The buyer looked up and rumbled, "Ain't you dummies through yakkin' yet? What good's a seckertary for if'n he don't take the burden of de-tail off'n my back, harh?"
"We're all through, doctor. Are you ready to go?"
The buyer grunted peevishly, dropped Whambozambo Comix on the floor and led the way out of the building and down the log corduroy road to the highway. His car was waiting on the concrete. It was, like all contemporary cars, too low-slung to get over the logs. He climbed down into the car and started the motor with a tremendous sparkle and roar.
"Gomez-Laplace," called out the potter under cover of the noise, "did anything come of the radiation program they were working on the last time I was on duty at the Pole?"
"The same old fallacy," said the secretary gloomily. "It stopped us on mutation, it stopped us on culling, it stopped us on segregation, and now it's stopped us on hypnosis."
"Well, I'm scheduled back to the grind in nine days. Time for another firing right now. I've got a new luster to try...."
"I'll miss you. I shall be 'vacationing'—running the drafting room of the New Century Engineering Corporation in Denver. They're going to put up a two hundred-story office building, and naturally somebody's got to be on hand."
"Naturally," said Hawkins with a sour smile.
There was an ear-piercingly sweet blast as the buyer leaned on the horn button. Also, a yard-tall jet of what looked like flame spurted up from the car's radiator cap; the car's power plant was a gas turbine, and had no radiator.
"I'm coming, doctor," said the secretary dispiritedly. He climbed down into the car and it whooshed off with much flame and noise.
The potter, depressed, wandered back up the corduroy road and contemplated his cooling kilns. The rustling wind in the boughs was obscuring the creak and mutter of the shrinking refractory brick. Hawkins wondered about the number two kiln—a reduction fire on a load of lusterware mugs. Had the clay chinking excluded the air? Had it been a properly smoky blaze? Would it do any harm if he just took one close—?
Common sense took Hawkins by the scruff of the neck and yanked him over to the tool shed. He got out his pick and resolutely set off on a prospecting jaunt to a hummocky field that might yield some oxides. He was especially low on coppers.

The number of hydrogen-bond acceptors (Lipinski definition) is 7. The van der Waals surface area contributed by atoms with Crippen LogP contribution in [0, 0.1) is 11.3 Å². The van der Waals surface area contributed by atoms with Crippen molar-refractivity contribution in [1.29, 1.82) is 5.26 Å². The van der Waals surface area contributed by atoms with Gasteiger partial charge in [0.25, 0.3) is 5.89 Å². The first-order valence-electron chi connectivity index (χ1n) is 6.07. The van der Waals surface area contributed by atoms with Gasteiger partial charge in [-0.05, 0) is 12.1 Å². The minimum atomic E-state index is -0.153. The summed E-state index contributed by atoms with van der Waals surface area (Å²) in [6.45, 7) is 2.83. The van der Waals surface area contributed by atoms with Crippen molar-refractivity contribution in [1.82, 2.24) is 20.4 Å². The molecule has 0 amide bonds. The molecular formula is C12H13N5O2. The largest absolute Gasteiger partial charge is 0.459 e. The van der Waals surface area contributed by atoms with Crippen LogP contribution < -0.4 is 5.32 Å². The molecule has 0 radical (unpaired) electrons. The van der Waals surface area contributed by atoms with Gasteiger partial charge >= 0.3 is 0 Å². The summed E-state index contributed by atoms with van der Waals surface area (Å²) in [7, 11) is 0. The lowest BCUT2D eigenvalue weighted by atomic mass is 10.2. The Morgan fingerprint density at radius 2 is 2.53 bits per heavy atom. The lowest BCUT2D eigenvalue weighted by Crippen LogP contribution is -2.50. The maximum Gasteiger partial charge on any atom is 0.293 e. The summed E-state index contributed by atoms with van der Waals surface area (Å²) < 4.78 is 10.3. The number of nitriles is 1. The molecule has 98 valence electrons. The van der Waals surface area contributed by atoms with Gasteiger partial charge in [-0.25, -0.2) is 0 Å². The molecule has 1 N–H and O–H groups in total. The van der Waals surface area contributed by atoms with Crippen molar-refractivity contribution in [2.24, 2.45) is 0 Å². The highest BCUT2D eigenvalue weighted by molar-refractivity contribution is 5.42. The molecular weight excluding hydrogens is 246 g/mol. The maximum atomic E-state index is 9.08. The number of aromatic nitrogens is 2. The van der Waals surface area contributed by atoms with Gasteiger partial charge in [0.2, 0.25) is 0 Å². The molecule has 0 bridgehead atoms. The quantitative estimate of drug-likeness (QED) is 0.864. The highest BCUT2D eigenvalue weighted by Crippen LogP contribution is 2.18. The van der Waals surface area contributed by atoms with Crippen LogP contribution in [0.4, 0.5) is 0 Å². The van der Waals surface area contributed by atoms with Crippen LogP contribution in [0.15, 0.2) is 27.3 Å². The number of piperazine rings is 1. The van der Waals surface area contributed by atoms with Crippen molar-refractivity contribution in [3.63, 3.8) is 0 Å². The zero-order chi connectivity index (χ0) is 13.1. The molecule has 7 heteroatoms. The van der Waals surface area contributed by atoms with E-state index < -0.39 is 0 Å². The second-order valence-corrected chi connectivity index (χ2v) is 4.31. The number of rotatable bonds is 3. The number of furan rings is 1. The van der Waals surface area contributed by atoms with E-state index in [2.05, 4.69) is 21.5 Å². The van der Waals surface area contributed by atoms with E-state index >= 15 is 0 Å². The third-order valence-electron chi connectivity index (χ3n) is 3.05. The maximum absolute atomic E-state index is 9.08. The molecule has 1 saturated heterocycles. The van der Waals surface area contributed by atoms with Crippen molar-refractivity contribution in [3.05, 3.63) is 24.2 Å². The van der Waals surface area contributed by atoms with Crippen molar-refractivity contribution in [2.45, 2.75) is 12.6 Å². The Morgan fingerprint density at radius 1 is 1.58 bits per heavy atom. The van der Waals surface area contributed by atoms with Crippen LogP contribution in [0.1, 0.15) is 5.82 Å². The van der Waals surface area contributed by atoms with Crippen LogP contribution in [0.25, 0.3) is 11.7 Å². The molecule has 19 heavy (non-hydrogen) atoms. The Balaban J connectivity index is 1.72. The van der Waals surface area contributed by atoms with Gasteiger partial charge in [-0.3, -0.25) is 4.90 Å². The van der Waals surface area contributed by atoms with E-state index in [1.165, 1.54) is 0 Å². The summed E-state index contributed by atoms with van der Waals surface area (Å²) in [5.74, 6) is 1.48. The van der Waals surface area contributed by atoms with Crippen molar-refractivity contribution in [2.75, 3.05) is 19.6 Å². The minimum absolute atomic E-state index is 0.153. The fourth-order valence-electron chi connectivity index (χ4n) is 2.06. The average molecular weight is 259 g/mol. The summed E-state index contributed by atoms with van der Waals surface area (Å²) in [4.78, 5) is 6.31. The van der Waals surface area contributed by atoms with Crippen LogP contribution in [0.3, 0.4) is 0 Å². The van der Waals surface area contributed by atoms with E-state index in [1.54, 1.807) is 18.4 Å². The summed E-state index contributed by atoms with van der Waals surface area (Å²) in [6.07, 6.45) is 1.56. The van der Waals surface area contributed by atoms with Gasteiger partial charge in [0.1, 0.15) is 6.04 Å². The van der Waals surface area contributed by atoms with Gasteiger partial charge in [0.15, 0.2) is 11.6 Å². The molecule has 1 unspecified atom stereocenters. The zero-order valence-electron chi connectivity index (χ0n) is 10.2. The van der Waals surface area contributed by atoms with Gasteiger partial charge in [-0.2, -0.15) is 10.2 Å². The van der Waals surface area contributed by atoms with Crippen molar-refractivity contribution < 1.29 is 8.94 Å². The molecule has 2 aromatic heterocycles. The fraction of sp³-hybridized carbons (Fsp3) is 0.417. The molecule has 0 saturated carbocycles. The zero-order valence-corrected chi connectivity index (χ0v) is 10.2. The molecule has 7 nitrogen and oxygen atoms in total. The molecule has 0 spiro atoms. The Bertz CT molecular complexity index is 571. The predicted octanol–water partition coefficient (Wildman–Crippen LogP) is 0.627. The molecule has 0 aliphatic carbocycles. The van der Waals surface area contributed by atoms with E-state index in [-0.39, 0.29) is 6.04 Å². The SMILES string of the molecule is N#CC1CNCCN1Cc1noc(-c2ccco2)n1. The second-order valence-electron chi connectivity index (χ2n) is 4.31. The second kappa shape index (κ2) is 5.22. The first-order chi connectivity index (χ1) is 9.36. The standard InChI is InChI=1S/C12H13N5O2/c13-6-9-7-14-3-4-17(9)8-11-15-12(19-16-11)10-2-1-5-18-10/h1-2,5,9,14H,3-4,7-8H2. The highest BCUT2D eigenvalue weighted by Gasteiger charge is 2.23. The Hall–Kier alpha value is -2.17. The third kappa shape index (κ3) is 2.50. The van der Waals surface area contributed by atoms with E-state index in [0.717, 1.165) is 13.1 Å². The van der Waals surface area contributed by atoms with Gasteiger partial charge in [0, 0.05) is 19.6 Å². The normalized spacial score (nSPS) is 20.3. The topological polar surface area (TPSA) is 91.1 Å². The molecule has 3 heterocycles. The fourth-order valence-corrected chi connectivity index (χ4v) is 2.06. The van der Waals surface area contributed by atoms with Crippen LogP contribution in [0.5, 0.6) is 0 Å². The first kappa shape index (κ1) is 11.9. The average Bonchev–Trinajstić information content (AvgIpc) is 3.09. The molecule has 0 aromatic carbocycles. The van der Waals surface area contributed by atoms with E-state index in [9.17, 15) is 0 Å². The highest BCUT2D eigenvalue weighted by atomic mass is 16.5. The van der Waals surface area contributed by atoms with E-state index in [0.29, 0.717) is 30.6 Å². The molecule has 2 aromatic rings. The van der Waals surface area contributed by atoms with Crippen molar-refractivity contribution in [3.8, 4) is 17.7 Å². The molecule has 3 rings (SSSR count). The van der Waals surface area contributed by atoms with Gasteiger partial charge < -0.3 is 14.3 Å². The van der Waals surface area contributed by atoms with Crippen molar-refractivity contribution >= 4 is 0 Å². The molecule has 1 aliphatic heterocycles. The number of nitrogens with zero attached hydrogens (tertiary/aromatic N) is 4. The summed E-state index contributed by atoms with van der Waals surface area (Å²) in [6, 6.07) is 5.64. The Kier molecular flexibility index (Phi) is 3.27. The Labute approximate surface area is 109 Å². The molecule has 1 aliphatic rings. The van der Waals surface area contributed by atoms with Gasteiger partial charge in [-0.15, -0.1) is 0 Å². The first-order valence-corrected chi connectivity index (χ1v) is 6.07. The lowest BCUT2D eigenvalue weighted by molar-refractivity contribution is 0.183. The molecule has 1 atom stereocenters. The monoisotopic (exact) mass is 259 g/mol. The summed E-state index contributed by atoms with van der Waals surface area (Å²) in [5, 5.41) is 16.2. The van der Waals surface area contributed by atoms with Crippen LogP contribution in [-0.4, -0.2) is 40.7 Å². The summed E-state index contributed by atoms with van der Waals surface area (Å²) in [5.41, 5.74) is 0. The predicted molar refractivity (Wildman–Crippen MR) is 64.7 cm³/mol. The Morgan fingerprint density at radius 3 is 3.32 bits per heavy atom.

The long walk left him sweating hard, with his lust for a peek into the kiln quiet in his breast. He swung his pick almost at random into one of the hummocks; it clanged on a stone which he excavated. A largely obliterated inscription said:
ERSITY OF CHIC
ELOVED MEMORY OF
KILLED IN ACT
The potter swore mildly. He had hoped the field would turn out to be a cemetery, preferably a once-fashionable cemetery full of once-massive bronze caskets moldered into oxides of tin and copper.
Well, hell, maybe there was some around anyway.
He headed lackadaisically for the second largest hillock and sliced into it with his pick. There was a stone to undercut and topple into a trench, and then the potter was very glad he'd stuck at it. His nostrils were filled with the bitter smell and the dirt was tinged with the exciting blue of copper salts. The pick went clang!
Hawkins, puffing, pried up a stainless steel plate that was quite badly stained and was also marked with incised letters. It seemed to have pulled loose from rotting bronze; there were rivets on the back that brought up flakes of green patina. The potter wiped off the surface dirt with his sleeve, turned it to catch the sunlight obliquely and read:
"HONEST JOHN BARLOW
"Honest John," famed in university annals, represents a challenge which medical science has not yet answered: revival of a human being accidentally thrown into a state of suspended animation.
In 1988 Mr. Barlow, a leading Evanston real estate dealer, visited his dentist for treatment of an impacted wisdom tooth. His dentist requested and received permission to use the experimental anesthetic Cycloparadimethanol-B-7, developed at the University.
After administration of the anesthetic, the dentist resorted to his drill. By freakish mischance, a short circuit in his machine delivered 220 volts of 60-cycle current into the patient. (In a damage suit instituted by Mrs. Barlow against the dentist, the University and the makers of the drill, a jury found for the defendants.) Mr. Barlow never got up from the dentist's chair and was assumed to have died of poisoning, electrocution or both.